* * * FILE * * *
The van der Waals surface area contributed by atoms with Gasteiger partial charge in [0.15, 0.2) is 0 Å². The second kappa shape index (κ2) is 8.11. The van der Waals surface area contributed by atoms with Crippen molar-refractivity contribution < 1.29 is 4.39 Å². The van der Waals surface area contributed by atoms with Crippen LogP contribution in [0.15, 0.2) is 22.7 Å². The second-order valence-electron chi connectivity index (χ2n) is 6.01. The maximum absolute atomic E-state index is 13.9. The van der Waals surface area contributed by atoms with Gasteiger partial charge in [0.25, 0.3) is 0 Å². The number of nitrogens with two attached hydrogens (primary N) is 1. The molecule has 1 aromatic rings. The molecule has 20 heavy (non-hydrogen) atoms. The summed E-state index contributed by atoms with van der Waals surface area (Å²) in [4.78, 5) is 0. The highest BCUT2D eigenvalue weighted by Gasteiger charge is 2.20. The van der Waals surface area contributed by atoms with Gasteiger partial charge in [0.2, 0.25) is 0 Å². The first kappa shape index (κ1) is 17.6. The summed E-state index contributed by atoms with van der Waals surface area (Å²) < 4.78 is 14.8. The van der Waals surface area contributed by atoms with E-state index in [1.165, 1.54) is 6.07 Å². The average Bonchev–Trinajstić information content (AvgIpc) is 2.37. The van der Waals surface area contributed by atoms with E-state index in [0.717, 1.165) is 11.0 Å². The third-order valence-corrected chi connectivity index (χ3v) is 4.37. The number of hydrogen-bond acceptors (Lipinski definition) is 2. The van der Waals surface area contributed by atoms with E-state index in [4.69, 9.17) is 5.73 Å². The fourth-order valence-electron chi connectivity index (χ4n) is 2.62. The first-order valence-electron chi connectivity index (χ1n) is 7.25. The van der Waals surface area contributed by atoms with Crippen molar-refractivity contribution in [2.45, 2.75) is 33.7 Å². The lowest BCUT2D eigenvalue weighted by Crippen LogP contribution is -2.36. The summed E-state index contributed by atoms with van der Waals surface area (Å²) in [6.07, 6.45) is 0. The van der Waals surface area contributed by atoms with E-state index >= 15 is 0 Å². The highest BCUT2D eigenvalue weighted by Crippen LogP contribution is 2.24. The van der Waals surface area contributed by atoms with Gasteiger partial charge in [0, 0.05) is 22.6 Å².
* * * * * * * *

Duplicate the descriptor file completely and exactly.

The van der Waals surface area contributed by atoms with Gasteiger partial charge in [0.15, 0.2) is 0 Å². The second kappa shape index (κ2) is 8.11. The van der Waals surface area contributed by atoms with Crippen molar-refractivity contribution < 1.29 is 4.39 Å². The van der Waals surface area contributed by atoms with Crippen LogP contribution in [0.15, 0.2) is 22.7 Å². The second-order valence-electron chi connectivity index (χ2n) is 6.01. The maximum absolute atomic E-state index is 13.9. The van der Waals surface area contributed by atoms with Gasteiger partial charge in [0.25, 0.3) is 0 Å². The number of nitrogens with two attached hydrogens (primary N) is 1. The molecule has 1 aromatic rings. The molecule has 20 heavy (non-hydrogen) atoms. The summed E-state index contributed by atoms with van der Waals surface area (Å²) in [4.78, 5) is 0. The highest BCUT2D eigenvalue weighted by Gasteiger charge is 2.20. The van der Waals surface area contributed by atoms with Gasteiger partial charge in [0.2, 0.25) is 0 Å². The first kappa shape index (κ1) is 17.6. The summed E-state index contributed by atoms with van der Waals surface area (Å²) < 4.78 is 14.8. The van der Waals surface area contributed by atoms with E-state index in [1.165, 1.54) is 6.07 Å². The average Bonchev–Trinajstić information content (AvgIpc) is 2.37. The van der Waals surface area contributed by atoms with E-state index in [0.717, 1.165) is 11.0 Å². The third-order valence-corrected chi connectivity index (χ3v) is 4.37. The number of hydrogen-bond acceptors (Lipinski definition) is 2. The van der Waals surface area contributed by atoms with E-state index in [4.69, 9.17) is 5.73 Å². The fourth-order valence-electron chi connectivity index (χ4n) is 2.62. The first-order valence-electron chi connectivity index (χ1n) is 7.25. The van der Waals surface area contributed by atoms with Crippen molar-refractivity contribution in [2.45, 2.75) is 33.7 Å². The lowest BCUT2D eigenvalue weighted by Crippen LogP contribution is -2.36. The summed E-state index contributed by atoms with van der Waals surface area (Å²) in [6.07, 6.45) is 0. The van der Waals surface area contributed by atoms with E-state index >= 15 is 0 Å². The highest BCUT2D eigenvalue weighted by Crippen LogP contribution is 2.24. The van der Waals surface area contributed by atoms with Gasteiger partial charge in [0, 0.05) is 22.6 Å².